Early in January 1954, Mr. Guy Priest came to our house with a box of surprises.
Usually I saw Mr. Priest when I was skidding my bike around on Baker Street. “Hello, Mr. Priest!”
Instead of waving, he would smile and nod. His hands were busy with two 5-gallon pails stuffed with gladiolas in full bloom. Mr. Priest cut these beauties from the garden behind his house and delivered them to customers.
Mother showed Mr. Priest in.
He set a box of surprises on my bed. I needed surprises, because the doctor had sent me to bed for many days to allow bones to mend.
Mr. Priest’s box was cardboard. A wrap of heavy white paper hid the J.C. Penny logo, and it was larger than my shoe box. Maybe it once held a pair of boots.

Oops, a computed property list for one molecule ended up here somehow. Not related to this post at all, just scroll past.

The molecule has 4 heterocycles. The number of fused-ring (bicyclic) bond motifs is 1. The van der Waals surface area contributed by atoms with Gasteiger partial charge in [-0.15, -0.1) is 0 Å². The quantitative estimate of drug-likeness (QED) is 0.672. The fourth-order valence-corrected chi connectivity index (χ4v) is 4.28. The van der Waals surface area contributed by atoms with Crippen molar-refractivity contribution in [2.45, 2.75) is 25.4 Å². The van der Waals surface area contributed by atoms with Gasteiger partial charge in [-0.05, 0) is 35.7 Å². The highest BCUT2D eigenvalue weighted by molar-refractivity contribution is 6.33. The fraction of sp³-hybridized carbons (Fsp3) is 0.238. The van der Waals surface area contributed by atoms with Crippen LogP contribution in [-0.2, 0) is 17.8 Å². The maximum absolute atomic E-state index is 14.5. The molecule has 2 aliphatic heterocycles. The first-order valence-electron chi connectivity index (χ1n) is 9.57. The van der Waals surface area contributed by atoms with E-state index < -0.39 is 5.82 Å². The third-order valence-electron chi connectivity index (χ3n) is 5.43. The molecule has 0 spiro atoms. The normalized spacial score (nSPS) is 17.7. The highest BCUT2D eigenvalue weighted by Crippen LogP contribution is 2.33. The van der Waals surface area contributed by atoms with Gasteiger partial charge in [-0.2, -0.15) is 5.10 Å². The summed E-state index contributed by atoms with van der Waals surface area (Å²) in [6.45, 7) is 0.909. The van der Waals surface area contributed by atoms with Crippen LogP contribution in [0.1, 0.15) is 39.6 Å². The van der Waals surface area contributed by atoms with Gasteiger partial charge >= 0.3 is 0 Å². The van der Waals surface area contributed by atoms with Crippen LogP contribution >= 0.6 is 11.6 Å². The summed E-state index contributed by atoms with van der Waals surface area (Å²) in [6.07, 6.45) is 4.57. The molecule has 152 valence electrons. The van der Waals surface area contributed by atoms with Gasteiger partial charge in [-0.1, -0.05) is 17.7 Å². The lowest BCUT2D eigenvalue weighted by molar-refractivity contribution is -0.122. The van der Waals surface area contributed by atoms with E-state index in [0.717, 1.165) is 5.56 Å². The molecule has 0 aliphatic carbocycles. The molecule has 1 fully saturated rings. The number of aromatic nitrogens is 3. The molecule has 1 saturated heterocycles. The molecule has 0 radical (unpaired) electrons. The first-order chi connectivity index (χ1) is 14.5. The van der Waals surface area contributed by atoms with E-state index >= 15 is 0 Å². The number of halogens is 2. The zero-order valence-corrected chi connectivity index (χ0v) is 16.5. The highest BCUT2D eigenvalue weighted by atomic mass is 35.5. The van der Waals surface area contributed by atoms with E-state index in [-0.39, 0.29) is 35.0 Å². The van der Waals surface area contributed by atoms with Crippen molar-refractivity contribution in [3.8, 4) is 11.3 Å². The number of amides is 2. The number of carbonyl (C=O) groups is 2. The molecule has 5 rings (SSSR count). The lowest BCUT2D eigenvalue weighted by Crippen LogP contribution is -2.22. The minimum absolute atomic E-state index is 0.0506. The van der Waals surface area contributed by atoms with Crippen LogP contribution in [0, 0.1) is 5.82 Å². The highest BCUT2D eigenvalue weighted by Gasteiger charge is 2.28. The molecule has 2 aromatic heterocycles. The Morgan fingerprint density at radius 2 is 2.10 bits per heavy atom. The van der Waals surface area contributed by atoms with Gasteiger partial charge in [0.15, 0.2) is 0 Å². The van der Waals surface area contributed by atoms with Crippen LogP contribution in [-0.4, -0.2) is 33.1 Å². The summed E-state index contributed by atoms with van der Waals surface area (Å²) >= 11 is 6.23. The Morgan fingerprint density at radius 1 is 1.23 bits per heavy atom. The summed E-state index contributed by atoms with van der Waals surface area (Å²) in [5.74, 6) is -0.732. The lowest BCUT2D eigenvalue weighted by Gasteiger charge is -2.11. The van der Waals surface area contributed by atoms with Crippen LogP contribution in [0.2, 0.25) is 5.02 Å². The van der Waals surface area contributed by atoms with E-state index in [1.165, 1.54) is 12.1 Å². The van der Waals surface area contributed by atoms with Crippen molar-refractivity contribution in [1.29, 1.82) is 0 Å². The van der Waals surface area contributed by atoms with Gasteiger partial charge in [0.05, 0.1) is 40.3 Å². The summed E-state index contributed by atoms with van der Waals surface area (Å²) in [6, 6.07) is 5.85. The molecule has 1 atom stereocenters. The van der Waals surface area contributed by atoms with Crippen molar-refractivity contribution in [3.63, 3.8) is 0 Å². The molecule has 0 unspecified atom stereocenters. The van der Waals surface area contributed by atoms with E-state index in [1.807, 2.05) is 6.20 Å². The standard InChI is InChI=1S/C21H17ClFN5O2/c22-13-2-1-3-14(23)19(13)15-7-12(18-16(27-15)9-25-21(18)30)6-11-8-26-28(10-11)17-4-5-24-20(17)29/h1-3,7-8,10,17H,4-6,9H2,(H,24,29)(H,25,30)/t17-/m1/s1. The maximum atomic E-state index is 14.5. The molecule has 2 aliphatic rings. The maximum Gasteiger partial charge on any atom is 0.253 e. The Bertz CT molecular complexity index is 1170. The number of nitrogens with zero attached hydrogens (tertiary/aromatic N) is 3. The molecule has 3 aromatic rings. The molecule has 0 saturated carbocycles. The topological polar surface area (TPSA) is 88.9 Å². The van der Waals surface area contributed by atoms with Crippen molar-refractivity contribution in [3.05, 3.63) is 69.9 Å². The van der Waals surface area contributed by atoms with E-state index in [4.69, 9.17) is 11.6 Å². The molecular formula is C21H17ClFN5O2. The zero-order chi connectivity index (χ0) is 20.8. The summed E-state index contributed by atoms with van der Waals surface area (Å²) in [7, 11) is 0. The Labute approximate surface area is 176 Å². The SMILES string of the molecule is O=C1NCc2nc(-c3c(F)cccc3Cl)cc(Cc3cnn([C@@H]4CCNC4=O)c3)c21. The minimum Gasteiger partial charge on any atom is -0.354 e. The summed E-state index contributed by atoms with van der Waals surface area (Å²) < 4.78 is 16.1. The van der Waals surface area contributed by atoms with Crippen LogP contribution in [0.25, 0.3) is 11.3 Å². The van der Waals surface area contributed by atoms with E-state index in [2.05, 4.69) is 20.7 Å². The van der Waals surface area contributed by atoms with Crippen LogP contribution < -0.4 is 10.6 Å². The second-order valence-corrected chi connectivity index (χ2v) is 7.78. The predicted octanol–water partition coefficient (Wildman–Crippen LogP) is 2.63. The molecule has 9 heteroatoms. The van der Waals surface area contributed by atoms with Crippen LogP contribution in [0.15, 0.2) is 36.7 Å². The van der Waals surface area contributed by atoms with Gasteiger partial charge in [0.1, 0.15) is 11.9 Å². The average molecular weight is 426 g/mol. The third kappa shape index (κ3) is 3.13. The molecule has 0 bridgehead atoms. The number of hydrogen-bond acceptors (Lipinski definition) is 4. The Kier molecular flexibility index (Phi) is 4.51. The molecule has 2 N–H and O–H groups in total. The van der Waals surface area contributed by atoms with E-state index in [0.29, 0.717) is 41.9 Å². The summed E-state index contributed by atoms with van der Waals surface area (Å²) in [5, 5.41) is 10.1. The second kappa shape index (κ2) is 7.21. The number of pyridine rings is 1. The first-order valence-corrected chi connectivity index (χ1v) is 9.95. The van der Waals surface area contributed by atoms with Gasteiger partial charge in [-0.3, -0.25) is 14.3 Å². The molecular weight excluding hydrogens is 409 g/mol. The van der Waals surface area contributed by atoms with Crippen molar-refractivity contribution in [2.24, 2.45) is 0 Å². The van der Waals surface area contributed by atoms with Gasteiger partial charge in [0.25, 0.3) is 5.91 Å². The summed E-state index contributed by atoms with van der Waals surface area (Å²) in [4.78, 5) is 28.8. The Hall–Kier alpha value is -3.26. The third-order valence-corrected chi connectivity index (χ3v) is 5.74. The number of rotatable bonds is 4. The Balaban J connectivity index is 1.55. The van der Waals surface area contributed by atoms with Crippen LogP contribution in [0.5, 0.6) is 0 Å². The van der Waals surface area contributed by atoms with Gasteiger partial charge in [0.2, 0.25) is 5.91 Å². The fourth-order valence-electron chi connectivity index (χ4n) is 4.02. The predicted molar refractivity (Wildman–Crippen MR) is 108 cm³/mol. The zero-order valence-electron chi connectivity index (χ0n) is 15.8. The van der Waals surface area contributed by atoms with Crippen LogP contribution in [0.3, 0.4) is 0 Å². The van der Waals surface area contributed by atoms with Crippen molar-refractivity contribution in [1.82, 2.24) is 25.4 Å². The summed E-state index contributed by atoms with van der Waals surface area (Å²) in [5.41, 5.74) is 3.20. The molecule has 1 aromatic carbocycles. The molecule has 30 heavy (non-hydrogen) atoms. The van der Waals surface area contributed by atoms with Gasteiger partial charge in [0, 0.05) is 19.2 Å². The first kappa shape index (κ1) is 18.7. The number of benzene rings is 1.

On all four sides, from under the lid, numbered tags dangled on strings.
Mr. Priest told me to pull tag #1.
I pulled, and out came a tiny plastic car. He said tomorrow I should pull tag #2 and the next day #3. The number of tags equaled the number of days I had to stay in bed.
So each day I tugged at a new tag, and out came a new surprise — a toy compass, a magnifying glass, a pen, a 3×5 notepad, a plastic comb, a pocket mirror, a little tractor, etc. The tags took on a glitter brighter than the golden bells and pomegranates at the hem of Aaron’s robe.
We lived among merchants, missionaries, and college professors. Some told my parents how concerned they were for their injured child. Yet it took the imagination of a glad gardener to point a 12-year-old’s thoughts away from another long day in bed ─ toward today’s surprise.
Mr. Guy Priest, a regular guy with a box of surprises.